Prevent "Escape" From Grid Row Edit?

There are a few things that appear to “cancel” a row edit without the otherwisea pplicable grid row events being triggered. For example, onRowSelect, onEditCell, and others. This means that programmatic tasks pertaining to inline row edits may be left incomplete and very likely in error when, for example, a toolbar button is clicked, or a tab selected, or the ESC key entered. Is there a way to address this, or is it up to the programmer (me, that is) to make changes to disable all other controls or forms, buttons, links, and so on, as well as to capture and ignore the grid’s ESC keypress event (assuming this event is triggered by the ESC key, of course)?

to “cancel” a row edit without the otherwisea pplicable grid row events being triggered

When row editing is canceled by any action - onEditCell will be called. It doesn’t possible to close editor without triggering such event.

Grid can’t block editor closing, if some action occurs ( selection, other editor activation etc. ) - currently active cell will be closed, but you can handle onEditCell event and process new value of cell in necessary way, and if it necessary focus the same cell again and switch it back to edit state.

Thanks, Stanislav, for this additional information. I have confirmed most of what you shared. The ESC key, however, does not trigger the onEditCell event – and probably shouldn’t since using the ESC key is generally treated as a “cancel” action and, in this case, a natural way someone would expect to cancel an inline edit.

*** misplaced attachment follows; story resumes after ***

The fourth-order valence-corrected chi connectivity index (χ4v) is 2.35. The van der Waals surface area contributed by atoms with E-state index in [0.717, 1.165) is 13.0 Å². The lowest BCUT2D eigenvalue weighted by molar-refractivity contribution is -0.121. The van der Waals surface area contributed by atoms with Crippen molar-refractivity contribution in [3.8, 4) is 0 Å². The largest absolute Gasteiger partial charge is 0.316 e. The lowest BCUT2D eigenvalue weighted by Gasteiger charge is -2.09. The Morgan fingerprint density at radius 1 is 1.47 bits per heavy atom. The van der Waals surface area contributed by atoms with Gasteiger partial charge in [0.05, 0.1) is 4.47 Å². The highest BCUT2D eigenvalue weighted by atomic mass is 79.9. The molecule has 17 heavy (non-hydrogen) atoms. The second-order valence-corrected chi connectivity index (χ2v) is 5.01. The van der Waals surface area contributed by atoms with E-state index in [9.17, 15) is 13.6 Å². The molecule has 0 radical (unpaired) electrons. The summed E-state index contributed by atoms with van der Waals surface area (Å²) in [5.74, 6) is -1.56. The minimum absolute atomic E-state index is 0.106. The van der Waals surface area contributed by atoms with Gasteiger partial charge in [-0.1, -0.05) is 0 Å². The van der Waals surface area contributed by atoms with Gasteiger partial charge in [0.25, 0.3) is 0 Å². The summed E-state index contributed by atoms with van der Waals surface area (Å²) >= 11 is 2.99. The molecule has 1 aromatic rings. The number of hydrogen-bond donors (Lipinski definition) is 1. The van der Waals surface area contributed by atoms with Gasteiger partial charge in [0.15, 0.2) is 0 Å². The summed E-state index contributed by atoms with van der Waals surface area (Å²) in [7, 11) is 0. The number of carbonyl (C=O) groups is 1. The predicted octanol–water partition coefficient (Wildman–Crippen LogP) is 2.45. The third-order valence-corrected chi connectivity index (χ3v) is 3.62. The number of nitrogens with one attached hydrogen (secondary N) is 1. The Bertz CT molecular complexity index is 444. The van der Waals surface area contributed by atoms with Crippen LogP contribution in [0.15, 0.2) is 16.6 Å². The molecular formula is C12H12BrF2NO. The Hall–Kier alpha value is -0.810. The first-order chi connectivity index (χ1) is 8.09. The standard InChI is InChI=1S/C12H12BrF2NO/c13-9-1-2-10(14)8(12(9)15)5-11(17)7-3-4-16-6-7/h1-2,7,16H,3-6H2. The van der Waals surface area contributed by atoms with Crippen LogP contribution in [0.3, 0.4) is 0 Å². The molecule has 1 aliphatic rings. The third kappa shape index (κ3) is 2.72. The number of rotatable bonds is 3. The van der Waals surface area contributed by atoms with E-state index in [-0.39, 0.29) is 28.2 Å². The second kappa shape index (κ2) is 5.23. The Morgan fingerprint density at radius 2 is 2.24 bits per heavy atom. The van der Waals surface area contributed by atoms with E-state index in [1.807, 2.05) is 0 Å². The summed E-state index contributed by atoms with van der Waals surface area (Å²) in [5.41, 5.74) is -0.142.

Is there a grid event that can be triggered by this logical edit cancellation??

I have seen that I can trap the ESC key using the onKeypress event for the grid. Since I have modified cell styles during the inline edit process (onEditCell stage 0) I can then cancel these actions as well as part of trapping the ESC key, as I would normally do at onEditCell stage 2, as well as clearing some other internal settings that pertain to an edit being in process. I could even confirm the user’s intent to cancel, or simply issue an alert that says “Edit canceled.”

I know that somewhere the previous “old” field values are saved as part of the grid edit process. There is, is there not, a method that allows these values to be returned so that, as part of processing the ESC key event that old values can be be used to reset the row?


There is no a separate event, but next can be used

var old = grid.editStop; grid.editStop = fucntion(mode){ if (mode && this.editor){ //exec any custom logic here //this.editor.val - old value of the cell } return old.apply(this,arguments); }

Above code snippet will wrap editor closing code, and will allow to run some custom code each time when active editor is closing by escape.

I believe I understand what this is about, but I’m not certain it addresses the issue I’m exploring. Suppose the row has 3 cells. User edits cell 1, then cell 2, and is in cell 3 when he/she decides, “Oops, wrong row” and hits the ESC key. It appears that the editStop(true) could be invoked to return cell 3 to it’s former value, but I think I need to also be able to return cells 1 and 2 to their former values. What it’d like to accomplish is either (1) allow ESC key to “abort” the entire row’s edit, or (2) pop up a confirmation window “Are you sure you’d wish save your changes” (or whatever) that allows for a “No” response - in which case, again, I’d need to restore the previous values for each cell. I’m thinking you folks long ago provided a mechanism for this, but I’m failing to see it. Thanks again for all your help!

allow ESC key to “abort” the entire row’s edit
This is problematic, grid doesn’t store old cell values, so you need to use custom onEditCell handler, which will store old values for the cells and restore them when necessary. It sounds as complicated scenario.

The cell edit logic allows to block or revert single row edit operations, but it doesn’t capable to revert whole row, at least not without extensive custom event handling.

Thanks to your help I have successfully handled this, and without much trouble, really. If at any cell edit the user hits the ESC key, all editable field values are restored, and an informative message appear, to the effect that “Modification of xxxx has been cancelled.”